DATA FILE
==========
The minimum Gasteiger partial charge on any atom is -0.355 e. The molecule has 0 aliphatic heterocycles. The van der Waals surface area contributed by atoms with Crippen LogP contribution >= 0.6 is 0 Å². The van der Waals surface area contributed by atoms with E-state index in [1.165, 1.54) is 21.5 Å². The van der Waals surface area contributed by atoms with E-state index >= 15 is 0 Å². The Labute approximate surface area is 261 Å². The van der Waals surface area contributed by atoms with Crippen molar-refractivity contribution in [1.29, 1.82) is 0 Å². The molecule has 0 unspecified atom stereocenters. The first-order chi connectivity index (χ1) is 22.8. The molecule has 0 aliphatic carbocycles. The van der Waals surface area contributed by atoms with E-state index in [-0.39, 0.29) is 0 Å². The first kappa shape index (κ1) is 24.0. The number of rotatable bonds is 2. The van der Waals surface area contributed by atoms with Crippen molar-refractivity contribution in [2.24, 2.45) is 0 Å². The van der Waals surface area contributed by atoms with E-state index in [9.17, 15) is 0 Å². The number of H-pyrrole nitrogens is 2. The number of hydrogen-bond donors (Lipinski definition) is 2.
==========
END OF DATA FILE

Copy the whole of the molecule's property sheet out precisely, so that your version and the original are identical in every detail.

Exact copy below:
The minimum Gasteiger partial charge on any atom is -0.355 e. The molecule has 0 aliphatic heterocycles. The van der Waals surface area contributed by atoms with Crippen LogP contribution >= 0.6 is 0 Å². The van der Waals surface area contributed by atoms with E-state index in [1.165, 1.54) is 21.5 Å². The van der Waals surface area contributed by atoms with E-state index >= 15 is 0 Å². The Labute approximate surface area is 261 Å². The van der Waals surface area contributed by atoms with Crippen molar-refractivity contribution in [1.29, 1.82) is 0 Å². The molecule has 0 unspecified atom stereocenters. The first-order chi connectivity index (χ1) is 22.8. The molecule has 0 aliphatic carbocycles. The van der Waals surface area contributed by atoms with E-state index in [-0.39, 0.29) is 0 Å². The first kappa shape index (κ1) is 24.0. The number of rotatable bonds is 2. The van der Waals surface area contributed by atoms with Crippen molar-refractivity contribution in [2.24, 2.45) is 0 Å². The van der Waals surface area contributed by atoms with E-state index in [9.17, 15) is 0 Å². The number of H-pyrrole nitrogens is 2. The number of hydrogen-bond donors (Lipinski definition) is 2.